The potential of coastal plants and seaweeds to capture carbon and help combat the effects of climate change could be hugely underestimated, Australian researchers say.
Scientists from the University of Technology, Sydney (UTS) and Deakin University have conducted the first investigation into the carbon storage potential of a diverse range of coastal plants and seaweeds, known as macroalgae. These plants naturally capture carbon in their leaves and roots.
Several marine ecosystems, including mangrove forests, seagrass meadows and salt marshes, have the capacity to capture and store what is known as 'blue carbon' from the atmosphere and ocean for long periods of time, mitigating the effect of greenhouse gases.
But the potential for a range of seaweeds to increase this 'blue carbon' stock has been relatively unexplored. Many of the plants examined by the UTS:Science team were thought to break down too rapidly to offer any significant benefits for long-term storage.
But they've shown this isn't always the case, as different plants have different structural properties, meaning some offer greater advantages than others.
They say their results, which were published in the Journal of the Ecological Society of America, could inform future coastal management policies and enable more comprehensive modelling and accounting of 'blue carbon' stocks.
"We wanted to know how... the cell wall structure and cell wall composition of seaweeds and coastal vascular plants like seagrasses, affected their long-term carbon storage potential in blue carbon habitats," lead author and plant biologist Stacey Trevathan-Tackett, from UTS:Science, said in a press release.
"Macroalgae in particular are of interest because they generally produce a lot of biomass and are easily transported making them potential 'donors' to blue carbon stocks."
The UTS:Science team looked at 14 different types of plants, and used a thermal analysis technique to evaluate the conditions and temperatures under which the plant tissue began to decompose, and release carbon.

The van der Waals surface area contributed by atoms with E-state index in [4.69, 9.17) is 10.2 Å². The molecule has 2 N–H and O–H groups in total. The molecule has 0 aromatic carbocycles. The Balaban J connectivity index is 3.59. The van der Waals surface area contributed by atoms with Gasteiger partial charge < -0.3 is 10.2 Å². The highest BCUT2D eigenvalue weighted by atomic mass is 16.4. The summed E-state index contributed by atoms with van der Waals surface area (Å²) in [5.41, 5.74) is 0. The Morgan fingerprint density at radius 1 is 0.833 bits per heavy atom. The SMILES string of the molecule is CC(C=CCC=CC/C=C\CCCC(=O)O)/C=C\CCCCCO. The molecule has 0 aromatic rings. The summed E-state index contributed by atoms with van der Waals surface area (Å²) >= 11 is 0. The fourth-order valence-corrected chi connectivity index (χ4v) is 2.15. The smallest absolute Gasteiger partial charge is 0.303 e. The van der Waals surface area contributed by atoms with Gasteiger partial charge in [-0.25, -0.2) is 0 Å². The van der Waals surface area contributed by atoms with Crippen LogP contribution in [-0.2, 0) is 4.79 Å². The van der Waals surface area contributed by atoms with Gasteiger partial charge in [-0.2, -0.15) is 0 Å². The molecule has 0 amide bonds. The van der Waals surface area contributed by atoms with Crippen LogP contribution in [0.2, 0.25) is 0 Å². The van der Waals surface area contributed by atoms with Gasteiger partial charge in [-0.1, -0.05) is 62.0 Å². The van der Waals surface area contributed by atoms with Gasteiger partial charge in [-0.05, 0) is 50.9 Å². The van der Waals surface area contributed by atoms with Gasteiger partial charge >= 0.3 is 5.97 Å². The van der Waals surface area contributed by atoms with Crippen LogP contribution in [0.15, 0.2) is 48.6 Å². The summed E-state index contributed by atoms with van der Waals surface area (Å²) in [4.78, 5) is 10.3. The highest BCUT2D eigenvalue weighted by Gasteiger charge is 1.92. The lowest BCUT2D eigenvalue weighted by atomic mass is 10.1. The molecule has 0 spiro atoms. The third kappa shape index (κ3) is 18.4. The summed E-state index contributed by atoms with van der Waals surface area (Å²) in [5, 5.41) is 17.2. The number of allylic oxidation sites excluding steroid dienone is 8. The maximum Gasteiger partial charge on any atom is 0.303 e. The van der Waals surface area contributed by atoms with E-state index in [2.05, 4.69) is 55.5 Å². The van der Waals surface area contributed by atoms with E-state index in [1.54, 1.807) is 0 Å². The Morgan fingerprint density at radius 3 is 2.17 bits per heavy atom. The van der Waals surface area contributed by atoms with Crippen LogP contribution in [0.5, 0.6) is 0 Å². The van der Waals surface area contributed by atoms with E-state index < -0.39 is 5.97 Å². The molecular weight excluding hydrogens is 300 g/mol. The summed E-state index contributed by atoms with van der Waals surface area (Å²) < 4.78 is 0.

"We assessed the structural complexity of multiple lineages of plant and tissue types with differing cell-wall structures and found that decomposition dynamics varied significantly according to differences in cell wall structure and composition among taxonomic groups and tissue function," the team wrote in their paper.
They say that for seaweed, cell wall structure and composition are important indicators of the long-term carbon storage potential.
In addition, they discovered that certain species of seaweed contained compounds that only degraded at very high temperatures. The ability to retain these compounds is a factor in their ability to store carbon for longer periods.
"Until now, seaweeds have been thought to break down rapidly and therefore not be significant contributors to long-term carbon sequestration," environmental scientist and team member, Alecia Bellgrove from Deakin University, said in the release.
"However, what we have shown is that not all seaweeds are equal and some show great potential for long-term sequestration. There is enormous macroalgal biomass in our oceans and understanding where that all ends up and how much of it is locked away is the next big area of research to pursue," she said.
While capturing and storing carbon in our oceans is hugely important, many of the ecosystems that fulfill this function are under threat. According to the UNESCO supported Blue Carbon Initiative, upwards of 9,800 square kilometres of mangroves, seagrasses and salt marshes are destroyed each year.
Hopefully this trend can reverse, given the utility of these ecosystems in the fight against climate change. Earlier this month, Sri Lanka became the first country to comprehensively protect all of its mangrove forests.
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